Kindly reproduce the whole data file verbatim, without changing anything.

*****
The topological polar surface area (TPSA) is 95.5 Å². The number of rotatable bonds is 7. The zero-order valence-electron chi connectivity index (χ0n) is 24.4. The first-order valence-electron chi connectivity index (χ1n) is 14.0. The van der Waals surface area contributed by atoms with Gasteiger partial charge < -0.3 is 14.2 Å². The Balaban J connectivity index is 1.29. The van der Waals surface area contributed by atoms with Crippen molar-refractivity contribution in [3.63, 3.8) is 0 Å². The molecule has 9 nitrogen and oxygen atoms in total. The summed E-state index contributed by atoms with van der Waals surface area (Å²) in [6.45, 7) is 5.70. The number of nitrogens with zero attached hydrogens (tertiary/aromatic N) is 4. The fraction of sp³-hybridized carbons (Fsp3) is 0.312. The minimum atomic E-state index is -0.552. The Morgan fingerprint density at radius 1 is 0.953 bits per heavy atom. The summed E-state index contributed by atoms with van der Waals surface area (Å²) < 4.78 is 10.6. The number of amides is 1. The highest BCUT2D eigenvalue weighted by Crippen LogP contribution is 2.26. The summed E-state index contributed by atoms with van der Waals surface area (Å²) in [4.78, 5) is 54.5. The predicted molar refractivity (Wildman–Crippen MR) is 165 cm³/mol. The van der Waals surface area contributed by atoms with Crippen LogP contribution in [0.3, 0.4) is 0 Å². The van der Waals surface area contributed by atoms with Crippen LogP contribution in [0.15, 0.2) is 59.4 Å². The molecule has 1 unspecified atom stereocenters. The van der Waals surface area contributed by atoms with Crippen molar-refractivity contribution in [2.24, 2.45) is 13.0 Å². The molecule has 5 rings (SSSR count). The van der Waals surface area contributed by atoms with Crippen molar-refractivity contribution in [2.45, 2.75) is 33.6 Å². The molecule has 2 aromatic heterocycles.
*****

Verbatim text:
The topological polar surface area (TPSA) is 95.5 Å². The number of rotatable bonds is 7. The zero-order valence-electron chi connectivity index (χ0n) is 24.4. The first-order valence-electron chi connectivity index (χ1n) is 14.0. The van der Waals surface area contributed by atoms with Gasteiger partial charge < -0.3 is 14.2 Å². The Balaban J connectivity index is 1.29. The van der Waals surface area contributed by atoms with Crippen molar-refractivity contribution in [3.63, 3.8) is 0 Å². The molecule has 9 nitrogen and oxygen atoms in total. The summed E-state index contributed by atoms with van der Waals surface area (Å²) in [6.45, 7) is 5.70. The number of nitrogens with zero attached hydrogens (tertiary/aromatic N) is 4. The fraction of sp³-hybridized carbons (Fsp3) is 0.312. The minimum atomic E-state index is -0.552. The Morgan fingerprint density at radius 1 is 0.953 bits per heavy atom. The summed E-state index contributed by atoms with van der Waals surface area (Å²) < 4.78 is 10.6. The number of amides is 1. The highest BCUT2D eigenvalue weighted by Crippen LogP contribution is 2.26. The summed E-state index contributed by atoms with van der Waals surface area (Å²) in [4.78, 5) is 54.5. The predicted molar refractivity (Wildman–Crippen MR) is 165 cm³/mol. The van der Waals surface area contributed by atoms with Crippen LogP contribution in [0.3, 0.4) is 0 Å². The van der Waals surface area contributed by atoms with Crippen LogP contribution in [0.15, 0.2) is 59.4 Å². The molecule has 1 unspecified atom stereocenters. The van der Waals surface area contributed by atoms with Crippen molar-refractivity contribution in [2.24, 2.45) is 13.0 Å². The molecule has 5 rings (SSSR count). The van der Waals surface area contributed by atoms with Crippen molar-refractivity contribution in [2.45, 2.75) is 33.6 Å². The molecule has 2 aromatic heterocycles.